Depression and Derailment: A Cyclical Model of Mental Illness and Perceived Identity Change
The researchers examined the reciprocity between depressive systems and derailment in a four-wave longitudinal study with college students over one academic year. Derailment is a relatively new construct that indexes perceived changes in identity and self-direction. It is related to internalizing symptoms regardless of the valence of perceived change. A highly derailed individual may fail to connect their past with their current direction and journey. The disconnect is theorized to contribute to a sense of instability, perceived life disruption, and the belief that who one is today differs substantially from who they were in the past.
Derailment is positively correlated to concurrent depressive symptoms, stress, and anxiety; in addition, derailment has long-term predictive utility. Depression will relate to subsequent derailment because each symptom of depression can inspire the perceived identity change in some way.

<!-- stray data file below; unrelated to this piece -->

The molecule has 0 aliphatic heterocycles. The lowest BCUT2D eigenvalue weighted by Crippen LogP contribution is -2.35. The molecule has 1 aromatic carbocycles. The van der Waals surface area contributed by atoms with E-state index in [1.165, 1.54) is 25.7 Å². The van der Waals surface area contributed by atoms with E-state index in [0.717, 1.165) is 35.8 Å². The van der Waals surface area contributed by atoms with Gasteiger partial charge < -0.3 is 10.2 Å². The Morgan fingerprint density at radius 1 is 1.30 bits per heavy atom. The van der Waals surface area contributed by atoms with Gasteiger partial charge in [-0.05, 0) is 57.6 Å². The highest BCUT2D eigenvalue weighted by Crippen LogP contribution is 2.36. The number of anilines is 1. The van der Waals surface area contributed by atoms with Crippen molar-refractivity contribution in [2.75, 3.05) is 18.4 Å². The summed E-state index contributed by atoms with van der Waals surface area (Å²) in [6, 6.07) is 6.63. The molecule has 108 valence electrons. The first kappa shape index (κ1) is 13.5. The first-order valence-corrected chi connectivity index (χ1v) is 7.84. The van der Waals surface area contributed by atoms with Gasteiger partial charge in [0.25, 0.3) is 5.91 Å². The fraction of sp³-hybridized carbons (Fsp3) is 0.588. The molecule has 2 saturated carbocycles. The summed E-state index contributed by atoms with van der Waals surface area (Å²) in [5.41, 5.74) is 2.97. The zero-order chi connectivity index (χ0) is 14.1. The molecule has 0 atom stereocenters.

Identity development, although a lifelong process, is at its peak during adolescence and emerging adulthood. Emerging adults are increasingly concerned with their future roles, directions, and drives as one’s life course and purpose begins to take shape. Therefore, college students from a northeastern U.S. university were recruited. 939 students participated, a majority of them female and freshmen. The students were evaluated using the Beck Depression Inventory-II and the Derailment Scale.
The results indicated that depression positively predicted subsequent derailment, suggesting that perceived disruptions in life course may occur in response to elevated depressive symptoms. However, derailment negatively predicted subsequent depression. Overall, the researchers found that perceived instability of identity and self-direction relate to an increase in depressive symptoms.
Ratner, K., Mendle, J., Burrow, A.L., and Thoemmes, F. (2019). Depression and Derailment: A Cyclical Model of Mental Illness and Perceived Identity Change. Clinical Psychological Science, 1-19.